A retail shop lease in New South Wales will likely be subject to the Retail Leases Act 1994 (the Act). The Act deals with, amongst other things, the rules surrounding the landlord-tenant relationship under a retail shop lease. One thing that all tenants should have a clear understanding about is the obligations under a lease agreement with which a tenant must comply upon entering into the lease agreement. Regardless of whether the tenant understood what they were entering into, these obligations will still apply. For this reason, it is extremely important that a leasing lawyer, and perhaps even a financial adviser where money is an issue, be consulted prior to signing anything.

This article will provide some assistance to prospective tenants by summarising some of the key principles highlighted in the Act that relate to the rights of the tenant.

What does the Act cover?

The Act will cover almost every type of retail business that you can think of. There are, however, several important exclusions that should be noted. These exclusions include:

  • Shops that have an area of, or greater than, 1000 square metres; or
  • A lease that has a term of 25 years or more.

If you are unsure as to whether your lease falls under the Act, contact your leasing lawyer to find out.

When does a retail shop lease commence?

If your lease agreement between you and your landlord does not fall within the scope of the Act, its commencement date will be the date on which you and the landlord agree for the lease to begin. Retail shop leases, on the other hand, will start prior to singing the lease agreement in circumstances where you start paying rent or have already taken possession of the site from which you will operate your retail shop.

One thing you need to make sure of is that you receive a Lessor’s Disclosure Document. If the lessor does not give you a disclosure document, or the disclosure document you received contains some misrepresentation, you will have the right to terminate the agreement in the first 6 months of the Lease Agreement after providing written notice to the lessor.

What both parties do before entering the lease

Under the Act, it is a requirement that the landlord (or his or her agent) produce a written copy of the lease agreement to provide to potential lessees before going ahead with advertising the property as up for lease. This allows prospective lessees to review the terms of the retail shop lease from the very outset. If the landlord does not comply with this requirement, they will be committing an offence under the provisions of the Act.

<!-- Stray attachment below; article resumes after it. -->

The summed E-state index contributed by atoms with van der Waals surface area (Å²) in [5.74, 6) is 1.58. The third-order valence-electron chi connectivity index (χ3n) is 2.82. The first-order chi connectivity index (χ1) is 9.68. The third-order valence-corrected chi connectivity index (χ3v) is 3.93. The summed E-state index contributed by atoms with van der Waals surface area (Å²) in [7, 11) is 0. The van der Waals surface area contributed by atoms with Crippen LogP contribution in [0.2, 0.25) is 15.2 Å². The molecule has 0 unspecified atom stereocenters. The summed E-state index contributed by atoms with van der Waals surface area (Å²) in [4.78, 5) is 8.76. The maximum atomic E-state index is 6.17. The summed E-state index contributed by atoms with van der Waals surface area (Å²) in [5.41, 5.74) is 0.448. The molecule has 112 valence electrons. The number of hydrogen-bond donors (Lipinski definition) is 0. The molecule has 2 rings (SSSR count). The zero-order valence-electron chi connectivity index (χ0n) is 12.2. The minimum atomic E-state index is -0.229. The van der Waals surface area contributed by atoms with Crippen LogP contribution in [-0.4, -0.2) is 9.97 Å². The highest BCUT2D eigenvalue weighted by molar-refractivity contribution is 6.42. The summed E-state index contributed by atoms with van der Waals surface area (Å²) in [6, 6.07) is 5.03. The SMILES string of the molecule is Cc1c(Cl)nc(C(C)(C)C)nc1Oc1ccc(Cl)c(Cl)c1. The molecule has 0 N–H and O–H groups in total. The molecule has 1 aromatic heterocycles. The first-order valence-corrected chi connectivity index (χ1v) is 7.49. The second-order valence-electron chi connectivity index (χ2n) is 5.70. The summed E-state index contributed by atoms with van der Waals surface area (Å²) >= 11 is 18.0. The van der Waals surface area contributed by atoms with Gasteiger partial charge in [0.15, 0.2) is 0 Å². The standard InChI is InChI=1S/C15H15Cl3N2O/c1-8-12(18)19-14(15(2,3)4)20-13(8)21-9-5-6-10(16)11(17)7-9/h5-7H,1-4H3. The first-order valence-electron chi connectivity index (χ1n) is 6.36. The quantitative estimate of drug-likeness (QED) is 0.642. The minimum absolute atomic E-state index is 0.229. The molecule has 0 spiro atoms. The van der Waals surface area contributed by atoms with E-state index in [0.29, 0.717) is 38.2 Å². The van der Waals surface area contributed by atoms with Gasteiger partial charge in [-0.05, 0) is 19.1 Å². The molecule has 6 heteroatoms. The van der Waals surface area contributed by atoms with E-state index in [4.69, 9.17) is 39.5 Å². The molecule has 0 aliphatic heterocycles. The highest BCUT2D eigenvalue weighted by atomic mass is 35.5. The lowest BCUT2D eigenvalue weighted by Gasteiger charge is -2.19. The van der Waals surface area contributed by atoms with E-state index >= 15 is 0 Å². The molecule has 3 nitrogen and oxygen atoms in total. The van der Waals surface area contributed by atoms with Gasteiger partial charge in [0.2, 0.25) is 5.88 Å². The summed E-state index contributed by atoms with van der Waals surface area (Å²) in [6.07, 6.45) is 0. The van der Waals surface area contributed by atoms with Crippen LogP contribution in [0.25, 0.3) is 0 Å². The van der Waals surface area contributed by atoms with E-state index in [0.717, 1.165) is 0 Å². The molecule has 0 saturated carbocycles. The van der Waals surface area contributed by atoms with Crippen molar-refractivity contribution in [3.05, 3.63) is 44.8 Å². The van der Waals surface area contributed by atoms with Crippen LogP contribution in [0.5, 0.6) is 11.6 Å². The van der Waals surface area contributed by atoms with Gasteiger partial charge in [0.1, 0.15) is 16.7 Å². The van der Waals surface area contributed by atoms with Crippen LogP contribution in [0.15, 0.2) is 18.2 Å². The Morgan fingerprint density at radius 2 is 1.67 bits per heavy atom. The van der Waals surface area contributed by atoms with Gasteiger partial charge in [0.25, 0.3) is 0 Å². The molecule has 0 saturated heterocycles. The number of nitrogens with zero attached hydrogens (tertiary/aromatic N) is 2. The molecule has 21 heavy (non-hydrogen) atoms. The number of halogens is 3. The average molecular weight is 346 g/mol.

Furthermore, prior to entering the lease, the landlord ought to provide you with a Lessor’s Disclosure Statement. This outlines the terms of the lease along with a Retail Tenant’s guide.

In the same fashion, lessees are required to provide lessors with their own version of the Disclosure Statement. This must be provided within a certain timeframe after the lessee receives the lessor’s Disclosure Statement. Otherwise, this period may be extended if the contracting parties agree to do so. The form of these disclosure statement is regulated by the Act and is made available online from the Department of Fair Trading NSW. The Retail Tenant’s Guide is also provided by the Department of Fair Trading and is also available online.

What is the minimum term of a lease under the Act?

Retail shop leases should normally run for at least 5 years. If, however, the parties wish to have a shorter lease term, the lawyer must explain how the provisions of the Act operate, and you, as the prospective tenant, must give the landlord a section-16 certificate. The section-16 certificate acts as a waiver of the minimum 5-year period. According to recent developments to the Act, when many consecutive short-term leases total more than 12 months, you may be entitled to ask for a 5-year retail shop lease.

Conclusion

To read more about your rights as a tenant in a Retail Shop Lease, click here for part 2. If you need assistance with reviewing or drafting a lease agreement, either as tenant or landlord, contact LegalVision on 1300 544 755 and ask to speak with one of our experienced leasing lawyers.

Lachlan McKnight

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